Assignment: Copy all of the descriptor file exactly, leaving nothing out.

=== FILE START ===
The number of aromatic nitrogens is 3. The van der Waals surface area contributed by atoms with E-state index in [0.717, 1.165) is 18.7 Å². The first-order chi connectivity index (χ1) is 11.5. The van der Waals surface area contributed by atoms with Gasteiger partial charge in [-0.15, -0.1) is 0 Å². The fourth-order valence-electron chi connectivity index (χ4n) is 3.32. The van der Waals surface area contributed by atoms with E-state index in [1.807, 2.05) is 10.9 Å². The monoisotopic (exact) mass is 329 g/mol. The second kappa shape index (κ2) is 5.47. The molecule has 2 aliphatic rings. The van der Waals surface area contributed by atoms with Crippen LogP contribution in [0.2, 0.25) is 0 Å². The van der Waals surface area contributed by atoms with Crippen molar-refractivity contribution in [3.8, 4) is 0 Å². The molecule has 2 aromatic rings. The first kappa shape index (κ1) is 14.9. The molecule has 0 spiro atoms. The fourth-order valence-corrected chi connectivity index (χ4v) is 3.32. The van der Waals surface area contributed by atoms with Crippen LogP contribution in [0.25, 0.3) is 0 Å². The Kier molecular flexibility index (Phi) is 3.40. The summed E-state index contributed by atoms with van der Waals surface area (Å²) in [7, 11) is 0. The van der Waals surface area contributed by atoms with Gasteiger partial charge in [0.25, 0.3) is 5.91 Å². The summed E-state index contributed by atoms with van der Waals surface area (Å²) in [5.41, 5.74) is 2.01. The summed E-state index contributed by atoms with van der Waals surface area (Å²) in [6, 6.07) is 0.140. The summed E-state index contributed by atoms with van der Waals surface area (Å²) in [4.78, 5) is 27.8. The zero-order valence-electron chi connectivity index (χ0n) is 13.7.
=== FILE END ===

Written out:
The number of aromatic nitrogens is 3. The van der Waals surface area contributed by atoms with E-state index in [0.717, 1.165) is 18.7 Å². The first-order chi connectivity index (χ1) is 11.5. The van der Waals surface area contributed by atoms with Gasteiger partial charge in [-0.15, -0.1) is 0 Å². The fourth-order valence-electron chi connectivity index (χ4n) is 3.32. The van der Waals surface area contributed by atoms with E-state index in [1.807, 2.05) is 10.9 Å². The monoisotopic (exact) mass is 329 g/mol. The second kappa shape index (κ2) is 5.47. The molecule has 2 aliphatic rings. The van der Waals surface area contributed by atoms with Crippen LogP contribution in [0.2, 0.25) is 0 Å². The van der Waals surface area contributed by atoms with Crippen molar-refractivity contribution in [3.8, 4) is 0 Å². The molecule has 2 aromatic rings. The first kappa shape index (κ1) is 14.9. The molecule has 0 spiro atoms. The fourth-order valence-corrected chi connectivity index (χ4v) is 3.32. The van der Waals surface area contributed by atoms with Crippen LogP contribution in [0.25, 0.3) is 0 Å². The Kier molecular flexibility index (Phi) is 3.40. The summed E-state index contributed by atoms with van der Waals surface area (Å²) in [7, 11) is 0. The van der Waals surface area contributed by atoms with Gasteiger partial charge in [0.25, 0.3) is 5.91 Å². The summed E-state index contributed by atoms with van der Waals surface area (Å²) in [5.41, 5.74) is 2.01. The summed E-state index contributed by atoms with van der Waals surface area (Å²) in [6, 6.07) is 0.140. The summed E-state index contributed by atoms with van der Waals surface area (Å²) in [4.78, 5) is 27.8. The zero-order valence-electron chi connectivity index (χ0n) is 13.7.